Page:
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Ron Ramsey

NASHVILLE - Senate Speaker Ron Ramsey disputed assertions Thursday that his bill making it legal for workers to store firearms in vehicles at work leaves them vulnerable to being fired by unhappy employers.

"I think if it's legal for them to have it in their car, they [employers] couldn't terminate them based on doing a legal act," the Blountville Republican told reporters. "There's nothing illegal about having them there."

He said it is "not my intent at all" to leave workers unprotected.

Earlier this week, the House sponsor of Ramsey's bill, Rep. Jeremy Faison, R-Cosby, said the Senate-passed bill will not protect gun-carry permit holders from Tennessee's "at will" employment law.

State law allows employers to fire, suspend or discipline workers for any reason or none at all, according to the state Department of Labor and Workforce Development's website.

"If a business decides to fire someone or to reprimand someone, that is their rule," Faison told the House Civil Justice Subcommittee, which approved the bill. "This is an at-will state, and they'll still be able to do whatever they want with a person who has a gun in their car."

Ramsey said it "would not be right" for an employee with a carry permit to lose a job.

"I would hope that would never come into play," he said.

Ramsey said he'll research the issue and cited a bill sponsored by Sen. Stacey Campfield, R-Knoxville, that could address any problem.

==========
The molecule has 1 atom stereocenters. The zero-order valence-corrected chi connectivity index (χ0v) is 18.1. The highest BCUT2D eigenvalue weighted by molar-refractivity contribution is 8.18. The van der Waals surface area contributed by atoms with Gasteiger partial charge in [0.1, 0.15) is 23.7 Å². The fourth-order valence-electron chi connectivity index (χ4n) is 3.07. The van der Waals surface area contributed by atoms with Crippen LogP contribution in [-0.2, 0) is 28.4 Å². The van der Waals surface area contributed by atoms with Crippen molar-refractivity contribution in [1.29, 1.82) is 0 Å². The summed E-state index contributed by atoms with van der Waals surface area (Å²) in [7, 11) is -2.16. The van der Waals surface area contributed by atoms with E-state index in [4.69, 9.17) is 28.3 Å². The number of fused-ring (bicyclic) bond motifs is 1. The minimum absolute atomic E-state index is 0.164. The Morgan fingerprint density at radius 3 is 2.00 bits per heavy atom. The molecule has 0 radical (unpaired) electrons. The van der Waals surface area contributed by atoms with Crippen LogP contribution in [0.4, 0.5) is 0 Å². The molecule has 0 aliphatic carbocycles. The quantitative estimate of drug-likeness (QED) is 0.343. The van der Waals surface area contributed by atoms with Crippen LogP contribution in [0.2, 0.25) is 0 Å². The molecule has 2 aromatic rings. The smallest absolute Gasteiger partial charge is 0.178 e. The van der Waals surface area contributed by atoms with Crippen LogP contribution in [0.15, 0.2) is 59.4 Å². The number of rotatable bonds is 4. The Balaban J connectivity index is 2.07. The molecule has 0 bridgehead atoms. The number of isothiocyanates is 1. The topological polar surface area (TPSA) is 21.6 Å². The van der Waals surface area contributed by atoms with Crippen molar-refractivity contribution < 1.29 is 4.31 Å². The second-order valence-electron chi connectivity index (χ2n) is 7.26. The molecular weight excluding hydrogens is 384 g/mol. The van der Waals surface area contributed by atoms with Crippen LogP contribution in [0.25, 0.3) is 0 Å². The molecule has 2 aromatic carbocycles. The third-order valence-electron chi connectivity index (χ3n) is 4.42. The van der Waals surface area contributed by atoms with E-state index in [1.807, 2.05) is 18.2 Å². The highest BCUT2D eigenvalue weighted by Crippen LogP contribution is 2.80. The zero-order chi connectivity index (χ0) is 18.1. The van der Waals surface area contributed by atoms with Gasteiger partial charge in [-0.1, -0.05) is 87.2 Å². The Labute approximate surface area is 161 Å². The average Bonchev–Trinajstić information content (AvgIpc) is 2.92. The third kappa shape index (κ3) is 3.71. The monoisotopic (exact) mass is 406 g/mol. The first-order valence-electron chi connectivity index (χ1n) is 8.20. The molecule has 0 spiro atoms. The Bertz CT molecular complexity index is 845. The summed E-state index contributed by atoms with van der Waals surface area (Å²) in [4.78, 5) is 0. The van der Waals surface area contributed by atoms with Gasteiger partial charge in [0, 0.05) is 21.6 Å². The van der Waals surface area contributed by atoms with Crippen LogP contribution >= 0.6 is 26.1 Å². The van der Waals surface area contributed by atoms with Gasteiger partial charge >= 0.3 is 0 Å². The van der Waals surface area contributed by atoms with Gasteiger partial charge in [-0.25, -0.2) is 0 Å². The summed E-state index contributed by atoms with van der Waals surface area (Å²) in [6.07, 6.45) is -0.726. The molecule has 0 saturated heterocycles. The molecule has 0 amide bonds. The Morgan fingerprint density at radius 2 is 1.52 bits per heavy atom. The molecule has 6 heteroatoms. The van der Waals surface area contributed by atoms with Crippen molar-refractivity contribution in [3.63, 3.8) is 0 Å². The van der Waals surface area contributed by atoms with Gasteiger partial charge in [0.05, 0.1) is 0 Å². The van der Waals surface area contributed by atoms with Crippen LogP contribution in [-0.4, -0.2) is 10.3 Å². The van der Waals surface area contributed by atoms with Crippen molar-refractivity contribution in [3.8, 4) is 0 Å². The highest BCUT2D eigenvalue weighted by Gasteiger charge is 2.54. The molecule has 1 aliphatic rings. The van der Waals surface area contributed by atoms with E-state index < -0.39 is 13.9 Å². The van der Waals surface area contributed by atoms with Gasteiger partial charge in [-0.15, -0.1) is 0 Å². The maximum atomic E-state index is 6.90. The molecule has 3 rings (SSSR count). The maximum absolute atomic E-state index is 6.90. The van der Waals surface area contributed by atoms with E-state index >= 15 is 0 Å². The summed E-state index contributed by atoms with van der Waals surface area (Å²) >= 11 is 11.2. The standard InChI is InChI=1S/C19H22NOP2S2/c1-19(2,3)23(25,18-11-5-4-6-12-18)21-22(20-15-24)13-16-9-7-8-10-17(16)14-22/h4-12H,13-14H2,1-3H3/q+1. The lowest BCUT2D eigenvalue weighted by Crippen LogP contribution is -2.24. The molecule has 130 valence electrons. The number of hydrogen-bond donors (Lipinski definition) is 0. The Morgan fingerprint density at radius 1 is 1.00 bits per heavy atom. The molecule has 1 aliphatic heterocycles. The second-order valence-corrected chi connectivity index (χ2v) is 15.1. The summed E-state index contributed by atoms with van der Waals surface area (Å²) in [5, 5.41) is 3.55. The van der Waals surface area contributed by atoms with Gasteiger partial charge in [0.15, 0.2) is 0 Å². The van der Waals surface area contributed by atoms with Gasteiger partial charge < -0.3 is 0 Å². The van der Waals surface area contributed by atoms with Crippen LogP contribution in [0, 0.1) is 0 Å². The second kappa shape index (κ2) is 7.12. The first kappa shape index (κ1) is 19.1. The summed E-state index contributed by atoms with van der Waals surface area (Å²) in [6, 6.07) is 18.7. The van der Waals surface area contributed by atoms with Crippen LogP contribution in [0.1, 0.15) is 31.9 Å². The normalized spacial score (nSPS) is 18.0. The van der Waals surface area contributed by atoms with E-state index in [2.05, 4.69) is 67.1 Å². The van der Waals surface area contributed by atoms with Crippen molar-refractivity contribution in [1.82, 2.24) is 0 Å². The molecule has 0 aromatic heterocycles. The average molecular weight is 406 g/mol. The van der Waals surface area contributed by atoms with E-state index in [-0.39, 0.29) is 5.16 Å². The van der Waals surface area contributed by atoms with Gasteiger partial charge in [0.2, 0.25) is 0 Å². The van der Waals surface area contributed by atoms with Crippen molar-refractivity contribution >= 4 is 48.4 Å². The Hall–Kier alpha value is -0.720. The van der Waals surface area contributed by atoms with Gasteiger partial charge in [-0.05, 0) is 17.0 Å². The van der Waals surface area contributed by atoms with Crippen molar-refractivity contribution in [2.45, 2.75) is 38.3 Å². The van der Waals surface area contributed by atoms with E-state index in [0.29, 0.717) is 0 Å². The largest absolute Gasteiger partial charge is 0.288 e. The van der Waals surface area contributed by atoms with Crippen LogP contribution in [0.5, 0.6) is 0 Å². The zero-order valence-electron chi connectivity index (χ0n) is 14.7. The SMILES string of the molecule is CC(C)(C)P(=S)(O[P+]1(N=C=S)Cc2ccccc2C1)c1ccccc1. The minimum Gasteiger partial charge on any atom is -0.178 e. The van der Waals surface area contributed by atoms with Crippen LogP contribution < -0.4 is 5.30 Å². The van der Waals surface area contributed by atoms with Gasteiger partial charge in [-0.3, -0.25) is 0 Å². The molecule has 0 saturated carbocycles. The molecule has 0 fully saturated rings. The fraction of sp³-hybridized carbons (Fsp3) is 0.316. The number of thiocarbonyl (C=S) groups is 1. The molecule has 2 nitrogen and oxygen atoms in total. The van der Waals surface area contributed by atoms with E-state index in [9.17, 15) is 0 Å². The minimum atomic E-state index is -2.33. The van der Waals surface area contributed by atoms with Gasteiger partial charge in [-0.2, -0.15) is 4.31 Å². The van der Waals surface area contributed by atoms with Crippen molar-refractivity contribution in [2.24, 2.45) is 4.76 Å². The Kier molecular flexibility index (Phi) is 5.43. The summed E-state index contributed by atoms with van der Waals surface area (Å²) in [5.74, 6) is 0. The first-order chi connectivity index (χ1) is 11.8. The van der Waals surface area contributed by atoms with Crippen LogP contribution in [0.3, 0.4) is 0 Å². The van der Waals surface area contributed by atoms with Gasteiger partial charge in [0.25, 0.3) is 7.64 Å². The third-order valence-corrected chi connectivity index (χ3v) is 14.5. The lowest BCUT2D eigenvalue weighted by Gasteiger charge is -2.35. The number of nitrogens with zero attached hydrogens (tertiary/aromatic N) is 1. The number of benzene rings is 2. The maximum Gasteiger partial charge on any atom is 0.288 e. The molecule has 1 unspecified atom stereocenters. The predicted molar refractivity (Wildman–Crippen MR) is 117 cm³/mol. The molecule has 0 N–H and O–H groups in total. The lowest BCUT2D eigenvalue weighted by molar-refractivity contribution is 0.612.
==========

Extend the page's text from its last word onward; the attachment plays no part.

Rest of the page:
Campfield has described his legislation as a "don't ask, don't tell" measure for guns: Employers could not ask workers whether they have guns in their vehicles and could not search workers' cars or trucks under most circumstances.

Ramsey's bill is an attempt to resolve a four-year fight over whether workers should be allowed to drive to work with their guns and leave them locked in the vehicle at work.

But Tennessee Firearms Association Executive Director John Harris said Ramsey's take on his bill's protection for workers is "just wrong."

That's why there were two bills last year, Harris said. The first allowed gun owners to store weapons in their locked vehicles on any parking lot, regardless of the owner's wishes. The second was a nondiscrimination bill protecting gun owners from retaliation by employers, he added.

Ramsey's bill applies to the state's estimated 370,000 handgun-carry permit holders. Like the NRA bill, it would cover parking lots owned or leased by private businesses, state and local government, K-12 schools, universities and churches.

Harris is suspicious about what's going on.

Republican leadership in the General Assembly "has fought this bill for four years," he said. "Big Business, FedEx and the Chamber [of Commerce]. They've been vicious about it for years. And now, all of a sudden ... they can't pass it fast enough."

He said he has emailed a detailed list of his concerns to Ramsey, Faison and members of every committee that has heard or will act on the bill.

"And you don't really see any opposition to it" from businesses this year, he said.

The Tennessee Chamber of Commerce says it still doesn't like the bill but noted that lawmakers have sought to address some concerns.

"I think it tells us some kind of deal has been cut in the back room," said Harris.